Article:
We’ve packed up the household for a month in Lucca, Tuscany this July with a week in Switzerland before it, and a short stay in Switzerland after it.
More relaxation and sabbatical than working in a different environment this time, so in that sense different from previous month long moves to Copenhagen and Cambridge or other extended working stays in Berlin, Helsinki and Switzerland.
A lot has happened, and is happening, to us and our close relatives on both sides of the family, making it a challenging year. So some extended time to be together with the two of us is something I was looking forward to a lot. At the same time I hope to be able to do some reflection, research and writing as well, in the hours where it’s too hot to venture out anyway. Before heading out to explore and enjoy Tuscany more, as I’ve never visited this area.
Half-way stop: Switzerland
The first week we spent halfway to Lucca, in Switzerland. Staying with dear friends in their home on Lake Zug, Elmine took it easy, while I spent most of my time working.
Swiss open data conference
Monday was spent on creating two presentations, one on open data as an instrument for policy implementation, one on the economic and organizational rationale for a national data infrastructure of ‘core registers’ such as the Netherlands and Denmark have, and others are currently exploring. Tuesday afternoon I took a train to the Swiss capital Bern for an early bird and speaker’s dinner with the organizers of the Opendata.CH conference. A lovely dinner at the bank of the river Aare. We were just underneath the Swiss parliament building perched on the edge of the higher lying old inner city, in a bend of the river. People were swimming in the river, letting the stream transport them before walking back upriver to jump in again.
The Opendata.ch conference took place for the 4th time this year (I spoke there in 2012 as well), at the University of Bern. Over 200 people ignored the sweltering summer heat and sat in stuffy lecturing halls to discuss opening Swiss government data together. In the morning I gave a keynote where I asked how come we are still meeting like this, to encourage and convince? Why is the visibility of impact so fragmented? After which I proceeded with how starting from a (policy) goal, mobilizing stakeholders with open data leads to more easily visible impact. At the same time also creating intrinsic government motivation to keep publishing open data, as it becomes a valuable policy instrument. It seems the presentation went over well, getting a mention in the press.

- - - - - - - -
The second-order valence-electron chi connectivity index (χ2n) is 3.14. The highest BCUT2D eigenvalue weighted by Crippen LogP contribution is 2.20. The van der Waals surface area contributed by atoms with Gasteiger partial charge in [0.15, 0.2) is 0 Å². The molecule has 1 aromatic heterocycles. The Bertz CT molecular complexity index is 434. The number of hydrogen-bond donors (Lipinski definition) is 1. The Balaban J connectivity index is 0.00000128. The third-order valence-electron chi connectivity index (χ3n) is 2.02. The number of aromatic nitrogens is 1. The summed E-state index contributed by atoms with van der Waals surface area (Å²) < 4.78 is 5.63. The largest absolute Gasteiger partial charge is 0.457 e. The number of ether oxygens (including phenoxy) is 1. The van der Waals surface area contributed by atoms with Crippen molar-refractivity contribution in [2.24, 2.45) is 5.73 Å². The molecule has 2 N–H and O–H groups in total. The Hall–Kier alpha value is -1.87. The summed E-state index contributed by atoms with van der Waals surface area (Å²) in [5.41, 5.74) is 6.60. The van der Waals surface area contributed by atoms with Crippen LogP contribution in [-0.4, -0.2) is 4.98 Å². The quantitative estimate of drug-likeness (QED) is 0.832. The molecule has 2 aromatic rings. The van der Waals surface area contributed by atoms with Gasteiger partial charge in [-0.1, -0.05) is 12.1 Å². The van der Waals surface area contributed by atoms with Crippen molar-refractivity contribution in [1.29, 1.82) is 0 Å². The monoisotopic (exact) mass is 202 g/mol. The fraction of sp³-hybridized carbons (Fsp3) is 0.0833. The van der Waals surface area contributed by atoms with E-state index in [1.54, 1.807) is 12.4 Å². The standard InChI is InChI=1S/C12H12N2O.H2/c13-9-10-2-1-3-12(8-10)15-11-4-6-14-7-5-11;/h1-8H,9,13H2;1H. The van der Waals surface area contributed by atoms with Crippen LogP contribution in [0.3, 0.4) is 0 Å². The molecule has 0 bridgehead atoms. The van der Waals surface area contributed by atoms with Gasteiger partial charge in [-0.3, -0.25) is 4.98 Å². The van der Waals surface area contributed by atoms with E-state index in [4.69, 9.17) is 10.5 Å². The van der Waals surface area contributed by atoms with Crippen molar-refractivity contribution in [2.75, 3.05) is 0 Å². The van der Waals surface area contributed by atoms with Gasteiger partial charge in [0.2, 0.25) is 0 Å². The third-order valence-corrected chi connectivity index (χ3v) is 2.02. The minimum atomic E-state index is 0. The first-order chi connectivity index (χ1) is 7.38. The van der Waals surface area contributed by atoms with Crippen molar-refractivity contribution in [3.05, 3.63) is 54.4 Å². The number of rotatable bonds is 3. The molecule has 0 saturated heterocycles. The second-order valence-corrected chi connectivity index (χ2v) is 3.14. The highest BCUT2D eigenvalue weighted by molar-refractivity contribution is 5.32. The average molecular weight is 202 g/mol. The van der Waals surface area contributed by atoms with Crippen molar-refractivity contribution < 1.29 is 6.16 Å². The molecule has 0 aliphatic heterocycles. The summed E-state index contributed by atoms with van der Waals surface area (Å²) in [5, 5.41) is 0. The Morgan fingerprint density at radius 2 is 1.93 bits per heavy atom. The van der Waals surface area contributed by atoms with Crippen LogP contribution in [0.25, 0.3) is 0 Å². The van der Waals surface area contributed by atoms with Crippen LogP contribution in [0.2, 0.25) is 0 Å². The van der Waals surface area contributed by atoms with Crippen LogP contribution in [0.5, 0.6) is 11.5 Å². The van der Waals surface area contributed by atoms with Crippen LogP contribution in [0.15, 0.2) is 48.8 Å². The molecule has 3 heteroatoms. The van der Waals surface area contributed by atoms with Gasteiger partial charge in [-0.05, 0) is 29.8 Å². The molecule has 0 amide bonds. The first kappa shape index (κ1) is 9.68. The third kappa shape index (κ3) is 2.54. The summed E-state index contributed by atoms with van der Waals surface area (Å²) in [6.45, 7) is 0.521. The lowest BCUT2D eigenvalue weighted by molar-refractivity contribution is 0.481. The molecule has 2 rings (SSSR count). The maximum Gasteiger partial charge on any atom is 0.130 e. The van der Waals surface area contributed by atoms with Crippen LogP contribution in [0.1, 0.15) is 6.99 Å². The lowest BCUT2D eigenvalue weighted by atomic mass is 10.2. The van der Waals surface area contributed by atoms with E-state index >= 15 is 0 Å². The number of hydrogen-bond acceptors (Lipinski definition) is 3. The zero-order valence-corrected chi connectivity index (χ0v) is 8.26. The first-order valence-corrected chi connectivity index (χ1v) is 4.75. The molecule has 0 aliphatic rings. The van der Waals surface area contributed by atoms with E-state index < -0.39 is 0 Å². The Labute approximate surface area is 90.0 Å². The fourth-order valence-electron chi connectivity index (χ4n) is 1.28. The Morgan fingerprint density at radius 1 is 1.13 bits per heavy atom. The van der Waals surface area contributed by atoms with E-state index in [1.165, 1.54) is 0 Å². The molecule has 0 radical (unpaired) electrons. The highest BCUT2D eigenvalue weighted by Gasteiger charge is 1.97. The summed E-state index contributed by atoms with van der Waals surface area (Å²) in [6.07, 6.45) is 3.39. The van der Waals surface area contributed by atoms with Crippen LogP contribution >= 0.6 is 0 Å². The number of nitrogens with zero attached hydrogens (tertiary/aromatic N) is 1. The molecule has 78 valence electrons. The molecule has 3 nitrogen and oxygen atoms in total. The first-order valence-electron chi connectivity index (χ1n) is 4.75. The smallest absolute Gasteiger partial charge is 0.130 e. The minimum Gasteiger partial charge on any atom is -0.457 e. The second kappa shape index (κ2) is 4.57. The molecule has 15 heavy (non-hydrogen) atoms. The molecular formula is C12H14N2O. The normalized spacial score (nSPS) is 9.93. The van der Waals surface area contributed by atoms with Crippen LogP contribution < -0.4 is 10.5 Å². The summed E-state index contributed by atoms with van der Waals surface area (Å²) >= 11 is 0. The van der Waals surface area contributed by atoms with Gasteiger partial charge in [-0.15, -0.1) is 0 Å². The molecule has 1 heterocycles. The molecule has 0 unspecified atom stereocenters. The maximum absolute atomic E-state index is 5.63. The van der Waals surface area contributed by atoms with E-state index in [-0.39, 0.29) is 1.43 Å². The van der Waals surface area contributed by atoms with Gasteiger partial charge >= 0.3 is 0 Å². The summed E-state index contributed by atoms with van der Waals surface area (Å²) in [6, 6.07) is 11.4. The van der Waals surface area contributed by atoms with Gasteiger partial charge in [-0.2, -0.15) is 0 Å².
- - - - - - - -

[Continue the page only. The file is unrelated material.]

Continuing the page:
The afternoon was given over to workshops. Together with my Swiss colleague André Golliez and with Alessia Neroni (Bern Univ for Applied Sciences) we hosted a workshop on building a national data infrastructure around core registers. I presented the experiences we made in Denmark (research done by colleague Marc) and Netherlands, as well as touching upon France (link to a opinion piece I wrote) and other countries. The Swiss current situation was very well described by Alain Buogo (Deputy director at Swisstopo) and Bertrand Loison (board member of the Swiss statistical office). This was the first such discussion in Switzerland and one I hope to continue.
After the conference I returned to Walchwil by train, joining three board members of the Swiss open data community until Zurich.
The next day I traveled to Zurich again to talk more with André Golliez, meeting at the Impact Hub, an international oriented co-working space in one of the spans of a railway viaduct, in the hipster dominated Hardbrücke area. We planned some next steps for our collaboration, which likely will see me return late next month for more meetings. Then we moved next door to pub and music podium Bogen F (viaduct span F), for the 60th birthday party of André, as well as the launch of his new open data consultancy. It was a good opportunity to meet some of his family, friends and professional peers. The relaxed bbq, and some wheat beers, made my German slip into a stronger Austrian accent (where I learned it as a kid), to the amusement of the Swiss.
Open Data Barometer
Friday was spent mostly in conference calls while gazing out over Lake Zug. In the morning working with Aleksandar in Belgrade on the Serbian open data readiness assessment (see recent posting), and in the afternoon taking a deep dive into the methodology behind the W3C Open Data Barometer. The research for the 2015 edition is starting now, and me and my colleague Frank are doing the research for six countries (Austria, Switzerland, Ireland, Belgium and Netherlands). In the evening we had a leisurely dinner at the lakeside, in restaurant Engel.
Off to Lucca, but first…
We had originally planned to drive to Lucca on Saturday but traffic and weather predictions suggested to do otherwise. So instead we met up with our dear friends Hans and Mirjam, who moved to Switzerland 18 months ago, for a nice summer bbq. Much better to spend time in conversation than standing in a traffic jam in tropical temperatures. Sunday we then left relatively early at 8:30, cutting through the Gotthard Tunnel with ease and cruising along mostly empty Italian motorways (except for near Milano), to our destination Lucca, arriving early afternoon.
Here in Lucca, originally an Etruscan city, we were met by our kind host Enrico, who guided us to our apartment located right within the old city walls and gave us some useful tips to help us find our way around. In a renovated former nunnery we now enjoy a quiet home looking out over a garden towards the city wall, with the busiest shopping street Via Fillungo (dating from Roman times), with coffee, wine, shoes, and Italian food right in front of our doorstep. A nice basic meal at Gigi, after unpacking, finished up this first week.